For book collectors, a volume signed by the author is often the most treasured part of their collection. Owning a book that the writer held in his hands (if only long enough to scribble their autograph) gives a sense of connection between novel, writer, and reader that goes beyond the story contained within the covers. At least in part because of this, collecting signed first editions has become a specialty within the book collecting community which has exploded in recent years.
Before going into specifics about signed books, a few brief thoughts on book collecting in general are important, as they affect the value and desirability of signed books as well. With nearly any collectible (and books in particular) condition is always key. A book in poor condition is almost never valuable, and for modern editions the dust jacket must also be pristine. Furthermore, first printings of first editions are generally the only ones of interest to the collector. Simply check the copyright page for the words "First Edition" at the bottom and/or a number sequence starting with a "1." Finally, when speaking of first editions and first printings, this always refers to the hardcover edition.
From a strictly financial standpoint, signed copies will almost always be worth more than unsigned copies, so in most cases you can expect to pay a higher price for these volumes; just remember that the rules regarding condition and edition outweigh almost any autograph. In other words, while a signed first printing of "Booked to Die" in Fine condition can be worth well over $1000, a signed copy of a sixth printing in Fair condition will likely be worth less than the original cover price. Also remember that signed copies of books by an author who is popular today may be over-inflated, and could easily drop significantly in value as time goes on.
Perhaps the best way to collect signed editions without any cost beyond the cover price is to attend signings by the author where you can have them signed for free. Many authors, particularly in the mystery genre, will do book signing tours every time they release a new novel; details can be found on either the author's website or the website of the publisher. They will also typically sign copies of their previous books, but check with the bookstore holding the event first. A common rule is that you can bring in a certain number of your older copies, but you must buy the new book at that store to have all of them signed (booksellers have to earn a living, after all).
If you don't live in an area that is usually visited by authors on tour, another way to collect signed first printings is to join one of the clubs offered by several independent mystery bookstores around the country. For example, both The Mysterious Bookshop in New York City and Poisoned Pen Books in Scottsdale, Arizona offer book clubs that enable member to receive signed books (chosen by the store's staff) by mail on a monthly basis. These range from debut novels by a new authors to specific sub-genres like British mysteries. The biggest advantage here is that you get the knowledge of an experienced staff and still only pay the normal retail price for the book. Most of these signed books won't skyrocket in value, but some will; Tana French's 2007 debut "In the Woods" now sells for over $150.00.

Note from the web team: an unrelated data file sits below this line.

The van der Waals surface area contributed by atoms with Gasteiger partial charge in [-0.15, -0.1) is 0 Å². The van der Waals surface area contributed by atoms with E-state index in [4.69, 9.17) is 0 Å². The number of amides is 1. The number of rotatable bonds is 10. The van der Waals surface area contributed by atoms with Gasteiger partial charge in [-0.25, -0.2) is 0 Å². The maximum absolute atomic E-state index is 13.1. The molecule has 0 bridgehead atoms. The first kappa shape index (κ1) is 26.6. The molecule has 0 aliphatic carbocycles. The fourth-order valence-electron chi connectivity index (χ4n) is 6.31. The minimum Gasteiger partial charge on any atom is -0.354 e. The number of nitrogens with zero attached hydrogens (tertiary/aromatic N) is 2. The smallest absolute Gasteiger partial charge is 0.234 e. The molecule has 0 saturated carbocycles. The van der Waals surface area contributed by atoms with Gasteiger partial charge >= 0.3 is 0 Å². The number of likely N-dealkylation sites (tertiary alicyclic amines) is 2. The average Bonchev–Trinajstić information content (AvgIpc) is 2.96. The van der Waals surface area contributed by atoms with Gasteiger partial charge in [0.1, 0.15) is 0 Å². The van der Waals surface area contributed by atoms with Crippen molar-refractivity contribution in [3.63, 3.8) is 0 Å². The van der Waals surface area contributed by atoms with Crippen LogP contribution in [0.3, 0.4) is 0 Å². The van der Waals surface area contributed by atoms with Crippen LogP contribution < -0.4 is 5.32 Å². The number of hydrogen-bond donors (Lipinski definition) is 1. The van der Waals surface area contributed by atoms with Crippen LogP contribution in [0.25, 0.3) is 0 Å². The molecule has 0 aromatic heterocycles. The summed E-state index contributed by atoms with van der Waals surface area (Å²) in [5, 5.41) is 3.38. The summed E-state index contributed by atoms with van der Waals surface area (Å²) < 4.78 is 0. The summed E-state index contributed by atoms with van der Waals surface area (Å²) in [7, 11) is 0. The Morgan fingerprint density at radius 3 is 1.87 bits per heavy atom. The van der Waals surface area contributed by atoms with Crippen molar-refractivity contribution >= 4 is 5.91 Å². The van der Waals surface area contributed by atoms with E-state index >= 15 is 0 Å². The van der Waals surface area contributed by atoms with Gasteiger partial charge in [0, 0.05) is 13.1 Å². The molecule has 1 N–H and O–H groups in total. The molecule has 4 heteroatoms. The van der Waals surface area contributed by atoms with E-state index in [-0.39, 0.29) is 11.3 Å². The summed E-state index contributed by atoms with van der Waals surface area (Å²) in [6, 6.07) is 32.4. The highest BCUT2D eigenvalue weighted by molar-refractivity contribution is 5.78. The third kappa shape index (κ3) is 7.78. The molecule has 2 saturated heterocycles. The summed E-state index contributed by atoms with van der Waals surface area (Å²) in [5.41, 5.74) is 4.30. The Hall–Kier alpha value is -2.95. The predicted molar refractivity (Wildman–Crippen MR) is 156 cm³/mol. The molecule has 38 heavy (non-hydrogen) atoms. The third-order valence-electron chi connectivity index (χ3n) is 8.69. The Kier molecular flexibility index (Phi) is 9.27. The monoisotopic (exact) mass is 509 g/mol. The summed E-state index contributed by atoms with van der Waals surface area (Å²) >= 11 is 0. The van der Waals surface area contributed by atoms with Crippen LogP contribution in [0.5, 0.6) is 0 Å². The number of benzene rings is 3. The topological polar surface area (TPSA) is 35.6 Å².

Some authors will sign and return copies sent to them (even Hemingway was known to do this), but this happens far less often today than in the past, and is far more likely with new authors than established ones. Always check with the author or their publisher before sending anything, always send return postage, and bear in mind that every time you ship a book, even for as good a reason as this, you risk it being damaged during the shipping process.
If you are collecting older signed books (particularly by authors who are no longer living) the process becomes more complicated. The proliferation of so-called booksellers on the Internet has both artificially driven up prices for these works and made the phrase "buyer beware" more critical than ever, yet the diminishing number of brick-and-mortar rare bookshops often makes the Internet the only option. If you must go this route, check out sites like AbeBooks, and whenever possible only buy from dealers who are part of the Antiquarian Booksellers Association of America. These tend to be exponentially more reputable than those you will find on eBay. Always ask for both detailed publishing information and photographs of the outside of the book, the copyright page, and the signature itself.
In the end, collecting signed first editions should be viewed in the same manner as any other hobby that borders on obsession. If you're doing it in the hopes of getting rich, it would be better to simply buy a lottery ticket. If you're doing it because you love books and respect their authors, it can be one of the most rewarding endeavors of your life, and can be a legacy passed down to future generations.